Lean on Me — A Caregivers Anthem

Music has become the soundtrack of my life.  When I hear a song, it brings back memories of where I was or what I was doing when I first heard the tune.  This happens because of the brain’s “memory wiring” system.  That wiring links your memory of the song together with your memories of the events or feelings that were happening at the time the song memory was stored.  When you hear the song, that memory and the memories wired to it are activated.  The human body is so amazing!

Lean on Me was Bill Wither’s only number one hit 32 years ago.  The timeless message keeps it on many radio playlists.  And each time I hear it (as I did yesterday) it brings me back to 1972.

I was in my second year of college.  I was having fun—too much fun.  In fact, so much fun that I didn’t bother attending classes!  After failing all but one course, I was put on academic probation.  My parents were furious.  I was confused about where I was headed with my life.  The Vietnam War was raging and I was afraid I might get drafted.  I felt alone.  And then I heard the lyrics of this song and I realized that my fears and sorrow would pass.  And for the first time in my life I learned how to reach out to others for help.

This song encourages us to reach out to others for support.  It speaks to people of all races, creeds, ethnic, and socio-economic backgrounds because we all find ourselves in situations where we can’t go it alone.

Today I nominate Lean on Me as the official anthem for “caregivers”.

CAREGIVERS.  They offer a hand to those in need.  They provide a shoulder to cry on.  And they rarely get the thanks that they so deserve.

Some may be caring for an aging or affirmed parent.  Others, like us, might be caring for a special needs child or adult.  Caregivers work is never done.  We must balance our own lives with the demands placed on us to care for that special person in our life.

In the end, we can’t do it alone.  We need support, but all-to-often resist asking for help.  That is where this song’s message speaks to us.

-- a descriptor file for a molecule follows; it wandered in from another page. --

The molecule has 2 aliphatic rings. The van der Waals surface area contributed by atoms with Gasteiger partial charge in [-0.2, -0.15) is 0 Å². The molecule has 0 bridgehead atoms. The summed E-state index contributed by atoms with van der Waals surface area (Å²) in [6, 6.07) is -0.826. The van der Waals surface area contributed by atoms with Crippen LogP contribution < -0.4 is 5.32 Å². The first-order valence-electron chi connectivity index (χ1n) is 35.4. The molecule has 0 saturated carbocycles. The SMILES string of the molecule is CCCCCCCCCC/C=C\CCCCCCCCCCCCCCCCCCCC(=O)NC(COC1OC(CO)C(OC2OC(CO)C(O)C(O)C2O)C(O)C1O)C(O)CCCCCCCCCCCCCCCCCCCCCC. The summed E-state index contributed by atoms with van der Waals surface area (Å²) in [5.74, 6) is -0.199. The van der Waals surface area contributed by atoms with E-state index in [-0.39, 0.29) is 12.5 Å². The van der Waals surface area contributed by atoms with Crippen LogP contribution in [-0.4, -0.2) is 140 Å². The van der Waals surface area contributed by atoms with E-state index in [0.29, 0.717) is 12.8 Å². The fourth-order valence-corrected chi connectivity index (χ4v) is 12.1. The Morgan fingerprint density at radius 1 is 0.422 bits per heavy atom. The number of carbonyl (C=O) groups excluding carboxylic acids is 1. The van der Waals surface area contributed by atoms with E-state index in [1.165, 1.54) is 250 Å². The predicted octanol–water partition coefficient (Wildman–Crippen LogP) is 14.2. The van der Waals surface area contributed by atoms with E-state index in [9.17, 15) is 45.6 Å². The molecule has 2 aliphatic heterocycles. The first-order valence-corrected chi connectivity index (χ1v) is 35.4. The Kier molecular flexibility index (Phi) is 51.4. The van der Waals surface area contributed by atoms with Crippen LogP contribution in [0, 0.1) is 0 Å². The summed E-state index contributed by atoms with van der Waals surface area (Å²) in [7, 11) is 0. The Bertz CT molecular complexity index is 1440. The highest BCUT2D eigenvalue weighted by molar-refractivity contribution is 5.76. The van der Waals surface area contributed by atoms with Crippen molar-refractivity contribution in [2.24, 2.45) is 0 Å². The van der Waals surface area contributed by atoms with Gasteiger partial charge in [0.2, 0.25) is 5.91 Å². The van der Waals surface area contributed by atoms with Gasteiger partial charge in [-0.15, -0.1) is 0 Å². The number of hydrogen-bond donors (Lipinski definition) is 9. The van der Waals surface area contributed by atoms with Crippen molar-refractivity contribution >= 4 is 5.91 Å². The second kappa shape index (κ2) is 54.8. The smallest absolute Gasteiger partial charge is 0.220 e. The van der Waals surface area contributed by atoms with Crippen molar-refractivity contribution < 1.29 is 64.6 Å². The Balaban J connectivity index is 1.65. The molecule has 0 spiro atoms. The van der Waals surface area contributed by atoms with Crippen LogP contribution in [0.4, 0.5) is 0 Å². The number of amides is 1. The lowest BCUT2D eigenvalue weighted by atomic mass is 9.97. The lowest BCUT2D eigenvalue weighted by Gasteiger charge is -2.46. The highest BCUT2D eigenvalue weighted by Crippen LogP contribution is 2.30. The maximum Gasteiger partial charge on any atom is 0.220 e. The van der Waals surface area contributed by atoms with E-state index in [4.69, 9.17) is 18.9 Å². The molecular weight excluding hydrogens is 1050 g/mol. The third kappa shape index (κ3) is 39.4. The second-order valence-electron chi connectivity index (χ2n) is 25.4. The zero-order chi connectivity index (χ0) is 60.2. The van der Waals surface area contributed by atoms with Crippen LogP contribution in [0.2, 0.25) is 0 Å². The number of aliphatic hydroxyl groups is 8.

Sometimes in our lives we all have pain

We all have sorrow

But if we are wise

We know that there’s always tomorrow

Withers starts the song by reminding us that we ALL have pain and sorrow, yet we should not forget that tomorrow brings another day.  When the demands of caregiving get the best of me and I begin feeling sorry for myself, I need a reminder that I am not the only person with this challenge and that tomorrow is yet another day.

I am reminded of a speech made by Abraham Lincoln in 1859 where he recalled this fable:  An Eastern monarch once charged his wise men to invent him a sentence, to be ever in view, and which should be true and appropriate in all times and situations. They presented him the words: “And this, too, shall pass away.”

Lean on me, when you’re not strong

And I’ll be your friend

I’ll help you carry on

For it won’t be long

‘Til I’m gonna need

Somebody to lean on

What a powerful message.  We are simply humans.  We can’t be strong all the time.  Eventually we will need help.  And that is when we need to reach out to others for support.  But Withers realizes this won’t be easy.  So he tells us that we should …

Please swallow your pride

If I have things you need to borrow

For no one can fill those of your needs

That you don’t let show

Asking for help has always been difficult for me.  I don’t want to appear weak or needy.  Yes, it is my pride that stands in the way.  But the message here tells me to “swallow” that pride, admit that I need help, and ask for it.

If there is a load you have to bear

That you can’t carry

I’m right up the road

I’ll share your load

If you just call me

The caregiver’s load is heavy.  We are tired, stressed, and overworked.  And when you reach your limit and can’t carry the load yourself, help is available from your support network “if you just call me”.  A simply message, but something we forget because we are distracted by the weight of the load on our shoulders.

So just call on me brother, when you need a hand

We all need somebody to lean on

I just might have a problem that you’d understand

We all need somebody to lean on

In the end, Withers suggests that others might surprise you because they can relate to your struggles.  And he makes it OK for us to ask for help.  Because we ALL need somebody to lean on.

My hope is that the next time you feel overwhelmed with the pressures of caring for that special person in your life, you might consider heeding these timeless words and reach out.

PEACE

One Response to Lean on Me — A Caregivers Anthem